In golf, there’s an old adage that when things are not going well, play better and all will be fine.
Of course, not all adages are foolproof.
Take Emily Nash, a junior at Lunenburg (Mass.) High School.
Nash played in the Central Massachusetts Division 3 Golf Championship on Tuesday at Blissful Meadows Golf Course in Uxbridge, where she led her team to a fourth-place finish. She shot 3-over 75, four strokes better than anybody else.
Then the Massachusetts Interscholastic Athletic Association intervened.
Nash was competing in a boys’ event, and girls are allowed to participate only in the team portion. (The girls’ golf season is in the spring.) So, the best player that day not only did not win a trophy but did not advance to the Division 3 State Championship next week.
You can see how the MIAA’s moto of “Building the future through athletics” works, by teaching Nash that sexual discrimination can apply at any age.
It’s nothing more than that, a quasi-governmental institution keeping someone back because of her gender.
In 2017, how could this be tolerated?
Which is exactly what I asked Marilyn Slattery, the president of the MIAA. She declined to make a statement about Nash and referred me to Bill Gaine, the MIAA’s executive director. He was not available, so I spoke with Sherry Bryant, the MIAA’s associate director.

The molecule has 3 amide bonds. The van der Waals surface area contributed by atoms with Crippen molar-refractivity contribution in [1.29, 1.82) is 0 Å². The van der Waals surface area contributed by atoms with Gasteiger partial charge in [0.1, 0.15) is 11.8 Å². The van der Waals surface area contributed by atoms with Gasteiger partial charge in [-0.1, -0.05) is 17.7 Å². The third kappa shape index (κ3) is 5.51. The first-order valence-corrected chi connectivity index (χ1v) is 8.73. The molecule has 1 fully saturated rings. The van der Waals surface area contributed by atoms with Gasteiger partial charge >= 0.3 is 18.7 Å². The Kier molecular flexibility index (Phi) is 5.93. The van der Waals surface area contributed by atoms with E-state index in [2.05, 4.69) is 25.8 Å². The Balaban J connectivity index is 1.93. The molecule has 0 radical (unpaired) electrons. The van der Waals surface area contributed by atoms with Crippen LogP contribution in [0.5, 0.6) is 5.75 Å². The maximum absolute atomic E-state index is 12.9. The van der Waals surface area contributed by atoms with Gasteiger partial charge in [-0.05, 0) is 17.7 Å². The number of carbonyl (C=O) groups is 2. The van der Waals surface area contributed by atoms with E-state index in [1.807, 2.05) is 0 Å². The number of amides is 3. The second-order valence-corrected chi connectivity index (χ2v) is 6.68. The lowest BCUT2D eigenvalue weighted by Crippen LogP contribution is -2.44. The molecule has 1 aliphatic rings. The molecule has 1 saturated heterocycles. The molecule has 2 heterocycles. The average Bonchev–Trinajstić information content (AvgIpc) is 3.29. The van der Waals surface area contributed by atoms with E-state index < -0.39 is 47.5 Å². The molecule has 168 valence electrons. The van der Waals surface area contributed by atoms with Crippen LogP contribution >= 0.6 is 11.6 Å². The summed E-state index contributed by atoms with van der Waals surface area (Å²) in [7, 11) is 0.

Bryant explained that Nash, like other girls in a similar situation, has the opportunity to play for the individual girls’ title in the spring. It was a hollow and nonsensical explanation of the discrimination against Nash.
It seems that as a society, discrimination is not completely understood.
When someone emerges as the best competitor on an equal playing field, then that person should be determined to have won, regardless of gender.
The MIAA’s mission statement, which is posted on the association’s website, is comical in its hypocrisy in light of the way that Nash was treated.
According to the drivel, the MIAA provides “leadership and support for the conduct of interscholastic athletics which will enrich the educational experiences of all participants.” And, “The MIAA will promote activities that provide lifelong and life-quality learning experiences to students while enhancing their achievement of educational goals.”
In some heartless way, the MIAA has provided Nash with lifelong lessons: foremost, how to deal with being treated differently because of gender.
A week from now, this story will have blown over and the MIAA, as well as many other bad actors in the world, will continue to discriminate.
But at some point, one would hope that the MIAA Board of Directors – which has only two women among its 20 members, according to its website – will address this fundamental issue and give the next Emily Nash the opportunity to compete freely at the highest level.
Of course, in the modern American society, in which civil discourse often seems to be nonexistent, I’m likely just whistling into the wind.
But I can hope.
Alex Miceli is the founder and publisher of Morning Read. Email: email@example.com; Twitter: @AlexMiceli